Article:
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16-09-12-exporting-imageThe UK is home to 4.5 million businesses, and it is predicted that only around 60% of them export, missing out on huge revenue opportunities.  Last week, during Small Business Advice Week, we spoke with Trade Finance Global who compiled a list of tips for SMEs looking to export their goods and services.

 1.      Get the correct tariff code and classification

All goods that are imported or exported from the UK are your responsibility to classify correctly under Article 15 of the Union Customs Code Regulation (952/2013). This is important as it ensures that the correct VAT and customs duty are paid, as well as ensuring those goods are actually allowed into certain jurisdictions, and whether licenses are required (e.g. if you are importing livestock or hazardous materials, and whether this is inline with EU policies).

HMRC has put together a comprehensive list of trade tariffs, which can be accessed on their website, here.

 2.      Learn about Letters of Credit and Trade Finance

Even if you’re not a finance guru, it’s important to understand about the mechanisms of trade finance and Letters of Credit, the risks involved, and the structure of a trade. Simply put, trade finance is an umbrella term covering the import or export of goods and services overseas, and encompasses everything from Letters of Credit, stock finance facilities through to invoice finance and currency hedging.

Letters of Credit are the most commonly used financial instruments to secure funding against goods imported. A financial institution could promise payment to a beneficiary 30-120 days ahead of goods being ‘delivered’, thereby establishing ‘trust’ and a payment guarantee between a buyer and seller.

 3.      Do your due diligence

International business can be a gateway to new markets, additional revenue streams and huge opportunity, although with that comes the potential of risk, defaulted payments, and goods not arriving as expected.

In simple terms, conducting due diligence simply means doing your homework. Although due diligence can be time consuming and tedious, checking company accounts, looking at online trust reviews of a company and confirming their business address are all essential.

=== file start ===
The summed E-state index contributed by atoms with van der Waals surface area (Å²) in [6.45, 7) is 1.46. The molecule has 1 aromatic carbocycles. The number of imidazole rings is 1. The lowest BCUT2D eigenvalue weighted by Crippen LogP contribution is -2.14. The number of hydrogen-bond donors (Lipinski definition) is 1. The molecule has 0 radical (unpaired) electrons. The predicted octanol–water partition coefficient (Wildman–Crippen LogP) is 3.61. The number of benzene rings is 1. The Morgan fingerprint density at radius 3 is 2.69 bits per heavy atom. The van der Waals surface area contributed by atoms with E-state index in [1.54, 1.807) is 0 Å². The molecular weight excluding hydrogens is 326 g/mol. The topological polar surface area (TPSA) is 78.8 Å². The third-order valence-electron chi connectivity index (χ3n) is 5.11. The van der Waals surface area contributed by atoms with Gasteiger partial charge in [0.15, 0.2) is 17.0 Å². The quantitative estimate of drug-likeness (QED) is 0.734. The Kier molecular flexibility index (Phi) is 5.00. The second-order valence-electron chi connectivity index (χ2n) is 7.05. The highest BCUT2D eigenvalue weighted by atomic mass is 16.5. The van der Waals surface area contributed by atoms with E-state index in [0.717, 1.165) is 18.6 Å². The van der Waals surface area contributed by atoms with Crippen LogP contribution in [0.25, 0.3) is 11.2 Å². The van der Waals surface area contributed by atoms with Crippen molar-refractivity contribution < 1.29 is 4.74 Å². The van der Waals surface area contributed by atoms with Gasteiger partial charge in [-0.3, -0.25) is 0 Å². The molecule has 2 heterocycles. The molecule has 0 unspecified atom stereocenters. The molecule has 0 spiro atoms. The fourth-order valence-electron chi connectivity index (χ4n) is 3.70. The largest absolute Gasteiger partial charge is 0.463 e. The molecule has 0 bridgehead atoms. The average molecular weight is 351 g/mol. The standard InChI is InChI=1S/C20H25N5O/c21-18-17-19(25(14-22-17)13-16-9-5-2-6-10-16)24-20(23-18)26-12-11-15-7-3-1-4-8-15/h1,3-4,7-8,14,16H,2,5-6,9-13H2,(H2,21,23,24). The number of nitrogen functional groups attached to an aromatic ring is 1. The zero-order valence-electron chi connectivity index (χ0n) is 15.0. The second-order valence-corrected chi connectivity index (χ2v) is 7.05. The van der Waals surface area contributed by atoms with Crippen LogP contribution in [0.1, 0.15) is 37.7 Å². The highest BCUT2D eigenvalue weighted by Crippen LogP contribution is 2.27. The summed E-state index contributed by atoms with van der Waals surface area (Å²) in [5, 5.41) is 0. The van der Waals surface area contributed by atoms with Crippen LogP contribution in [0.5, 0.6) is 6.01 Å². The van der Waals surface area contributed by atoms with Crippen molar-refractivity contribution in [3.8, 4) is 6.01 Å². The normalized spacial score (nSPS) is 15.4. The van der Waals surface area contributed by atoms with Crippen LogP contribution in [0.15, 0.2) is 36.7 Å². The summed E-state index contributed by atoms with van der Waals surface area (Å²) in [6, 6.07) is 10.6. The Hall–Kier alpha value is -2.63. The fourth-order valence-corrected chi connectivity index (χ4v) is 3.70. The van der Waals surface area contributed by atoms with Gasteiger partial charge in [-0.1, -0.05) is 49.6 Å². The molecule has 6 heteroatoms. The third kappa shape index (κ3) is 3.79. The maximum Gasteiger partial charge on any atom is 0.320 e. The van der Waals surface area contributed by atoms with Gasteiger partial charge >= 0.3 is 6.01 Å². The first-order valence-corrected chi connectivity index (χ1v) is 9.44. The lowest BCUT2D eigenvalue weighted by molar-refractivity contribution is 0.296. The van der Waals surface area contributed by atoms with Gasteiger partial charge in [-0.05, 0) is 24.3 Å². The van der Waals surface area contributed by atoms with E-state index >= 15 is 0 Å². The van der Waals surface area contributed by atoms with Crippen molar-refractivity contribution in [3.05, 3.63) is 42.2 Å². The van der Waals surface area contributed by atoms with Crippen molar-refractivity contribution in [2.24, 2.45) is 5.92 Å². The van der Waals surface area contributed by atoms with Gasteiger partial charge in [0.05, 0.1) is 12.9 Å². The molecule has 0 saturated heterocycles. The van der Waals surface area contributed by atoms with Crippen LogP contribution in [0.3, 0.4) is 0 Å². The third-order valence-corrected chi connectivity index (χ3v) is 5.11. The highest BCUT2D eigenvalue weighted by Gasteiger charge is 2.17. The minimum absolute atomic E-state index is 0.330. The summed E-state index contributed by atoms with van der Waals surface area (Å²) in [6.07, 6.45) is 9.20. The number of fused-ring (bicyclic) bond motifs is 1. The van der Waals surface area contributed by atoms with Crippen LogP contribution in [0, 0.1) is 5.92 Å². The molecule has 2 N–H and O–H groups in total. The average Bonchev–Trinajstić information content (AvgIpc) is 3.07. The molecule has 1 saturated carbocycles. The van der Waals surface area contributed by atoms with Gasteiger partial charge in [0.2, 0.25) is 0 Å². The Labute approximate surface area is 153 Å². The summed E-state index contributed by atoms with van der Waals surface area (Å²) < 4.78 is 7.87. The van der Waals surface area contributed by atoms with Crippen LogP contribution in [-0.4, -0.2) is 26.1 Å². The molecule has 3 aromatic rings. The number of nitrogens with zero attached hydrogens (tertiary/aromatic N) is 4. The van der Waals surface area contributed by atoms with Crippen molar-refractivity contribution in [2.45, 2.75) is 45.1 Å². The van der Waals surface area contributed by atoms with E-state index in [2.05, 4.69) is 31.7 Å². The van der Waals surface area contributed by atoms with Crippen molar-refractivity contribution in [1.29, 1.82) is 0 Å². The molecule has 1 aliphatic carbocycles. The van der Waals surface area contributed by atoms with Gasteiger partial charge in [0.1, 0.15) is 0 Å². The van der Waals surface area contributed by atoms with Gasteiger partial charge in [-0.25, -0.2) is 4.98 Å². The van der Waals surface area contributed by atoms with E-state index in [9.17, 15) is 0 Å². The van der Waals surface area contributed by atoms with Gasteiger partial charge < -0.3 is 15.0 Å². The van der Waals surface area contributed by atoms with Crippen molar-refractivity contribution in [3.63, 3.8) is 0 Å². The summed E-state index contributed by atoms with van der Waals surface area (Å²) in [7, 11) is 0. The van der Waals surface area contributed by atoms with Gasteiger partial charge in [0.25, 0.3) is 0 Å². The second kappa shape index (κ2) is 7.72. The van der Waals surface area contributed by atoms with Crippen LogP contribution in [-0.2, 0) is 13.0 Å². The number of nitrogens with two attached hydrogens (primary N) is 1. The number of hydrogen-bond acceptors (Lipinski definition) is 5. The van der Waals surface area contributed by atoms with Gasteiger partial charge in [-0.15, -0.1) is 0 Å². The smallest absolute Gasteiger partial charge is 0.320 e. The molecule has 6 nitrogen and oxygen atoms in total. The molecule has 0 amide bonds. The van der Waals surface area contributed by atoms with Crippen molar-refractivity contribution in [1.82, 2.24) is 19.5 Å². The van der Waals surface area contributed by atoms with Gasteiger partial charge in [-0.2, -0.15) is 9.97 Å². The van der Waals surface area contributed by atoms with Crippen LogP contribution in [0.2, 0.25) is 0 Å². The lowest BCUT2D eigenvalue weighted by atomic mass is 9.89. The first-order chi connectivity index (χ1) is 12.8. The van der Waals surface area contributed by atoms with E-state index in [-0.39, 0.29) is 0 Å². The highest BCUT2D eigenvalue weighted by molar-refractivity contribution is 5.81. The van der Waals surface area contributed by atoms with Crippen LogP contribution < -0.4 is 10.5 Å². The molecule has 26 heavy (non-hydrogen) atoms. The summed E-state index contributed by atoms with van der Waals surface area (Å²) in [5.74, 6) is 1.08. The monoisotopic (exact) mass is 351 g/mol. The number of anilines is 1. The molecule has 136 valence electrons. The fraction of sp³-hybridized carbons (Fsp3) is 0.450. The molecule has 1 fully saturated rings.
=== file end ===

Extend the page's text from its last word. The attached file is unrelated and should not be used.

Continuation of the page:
4.      Negotiate

Negotiating with suppliers is a key skill which can make or break profitability. Execution however remains at the top of all of this; the ability to act quickly, stay on top of communication and develop a fantastic working relationship can help leverage a great deal.

Understanding the business, the underlying cost of producing goods, and ability to demonstrate your credibility in the market are all ways to get on good terms with suppliers.

On the sell side, the quality of your service or goods can help sell at higher margins, as well as having an established reputation in the market.

 5.      Understand currency risk and plan carefully

2016 has been a tumultuous year in terms of foreign exchange volatility, especially in pound sterling, dollar and euro markets. Many businesses who did not hedge or plan for extreme currency fluctuations were in for a surprise when the pound plummeted to a 31 year low against the US dollar shortly after the EU referendum, and suddenly the cost of importing goods became expensive, whilst the ability to sell (or export) goods from the UK was more competitive, causing a boom in exports from the UK.

When trading overseas, the time difference between agreeing a deal in another currency and receiving end payment could see an adverse swing in currency which could suddenly erode margins. By hedging risk, working with a currency broker or FX provider such as BFS, and agreeing possible FX options could help reliably protect a business from FX movements.

To find out how to fund your export plans, visit: